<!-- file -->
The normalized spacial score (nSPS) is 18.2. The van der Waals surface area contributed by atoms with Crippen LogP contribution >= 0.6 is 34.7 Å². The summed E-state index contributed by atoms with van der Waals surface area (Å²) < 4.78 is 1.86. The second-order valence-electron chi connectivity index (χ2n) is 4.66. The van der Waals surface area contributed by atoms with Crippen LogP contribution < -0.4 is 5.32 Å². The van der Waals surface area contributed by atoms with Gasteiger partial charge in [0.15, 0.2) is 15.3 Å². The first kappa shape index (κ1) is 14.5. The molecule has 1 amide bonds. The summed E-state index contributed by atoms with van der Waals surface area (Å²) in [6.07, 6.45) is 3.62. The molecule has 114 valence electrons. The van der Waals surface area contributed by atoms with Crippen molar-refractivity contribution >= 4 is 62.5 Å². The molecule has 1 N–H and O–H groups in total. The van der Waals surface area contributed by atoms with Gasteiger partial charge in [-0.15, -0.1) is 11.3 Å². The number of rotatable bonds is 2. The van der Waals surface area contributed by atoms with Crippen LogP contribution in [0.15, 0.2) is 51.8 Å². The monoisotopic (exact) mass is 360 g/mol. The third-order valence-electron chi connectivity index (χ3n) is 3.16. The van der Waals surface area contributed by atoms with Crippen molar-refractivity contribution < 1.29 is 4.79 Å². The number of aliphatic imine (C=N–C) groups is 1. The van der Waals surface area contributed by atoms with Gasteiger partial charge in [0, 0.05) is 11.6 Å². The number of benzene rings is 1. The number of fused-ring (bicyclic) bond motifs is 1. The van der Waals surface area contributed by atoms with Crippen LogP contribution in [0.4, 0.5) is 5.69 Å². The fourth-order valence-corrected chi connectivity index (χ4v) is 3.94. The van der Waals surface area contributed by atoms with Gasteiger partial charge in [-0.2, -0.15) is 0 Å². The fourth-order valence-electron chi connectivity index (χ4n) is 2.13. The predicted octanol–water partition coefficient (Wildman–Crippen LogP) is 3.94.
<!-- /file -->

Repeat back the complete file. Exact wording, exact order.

The normalized spacial score (nSPS) is 18.2. The van der Waals surface area contributed by atoms with Crippen LogP contribution >= 0.6 is 34.7 Å². The summed E-state index contributed by atoms with van der Waals surface area (Å²) < 4.78 is 1.86. The second-order valence-electron chi connectivity index (χ2n) is 4.66. The van der Waals surface area contributed by atoms with Crippen LogP contribution < -0.4 is 5.32 Å². The van der Waals surface area contributed by atoms with Gasteiger partial charge in [0.15, 0.2) is 15.3 Å². The first kappa shape index (κ1) is 14.5. The molecule has 1 amide bonds. The summed E-state index contributed by atoms with van der Waals surface area (Å²) in [6.07, 6.45) is 3.62. The molecule has 114 valence electrons. The van der Waals surface area contributed by atoms with Crippen molar-refractivity contribution >= 4 is 62.5 Å². The molecule has 1 N–H and O–H groups in total. The van der Waals surface area contributed by atoms with Gasteiger partial charge in [-0.15, -0.1) is 11.3 Å². The number of rotatable bonds is 2. The van der Waals surface area contributed by atoms with Crippen LogP contribution in [0.15, 0.2) is 51.8 Å². The monoisotopic (exact) mass is 360 g/mol. The third-order valence-electron chi connectivity index (χ3n) is 3.16. The van der Waals surface area contributed by atoms with Crippen molar-refractivity contribution < 1.29 is 4.79 Å². The number of aliphatic imine (C=N–C) groups is 1. The van der Waals surface area contributed by atoms with Gasteiger partial charge in [0, 0.05) is 11.6 Å². The number of benzene rings is 1. The number of fused-ring (bicyclic) bond motifs is 1. The van der Waals surface area contributed by atoms with Crippen LogP contribution in [0.4, 0.5) is 5.69 Å². The fourth-order valence-corrected chi connectivity index (χ4v) is 3.94. The van der Waals surface area contributed by atoms with Gasteiger partial charge in [-0.2, -0.15) is 0 Å². The fourth-order valence-electron chi connectivity index (χ4n) is 2.13. The predicted octanol–water partition coefficient (Wildman–Crippen LogP) is 3.94.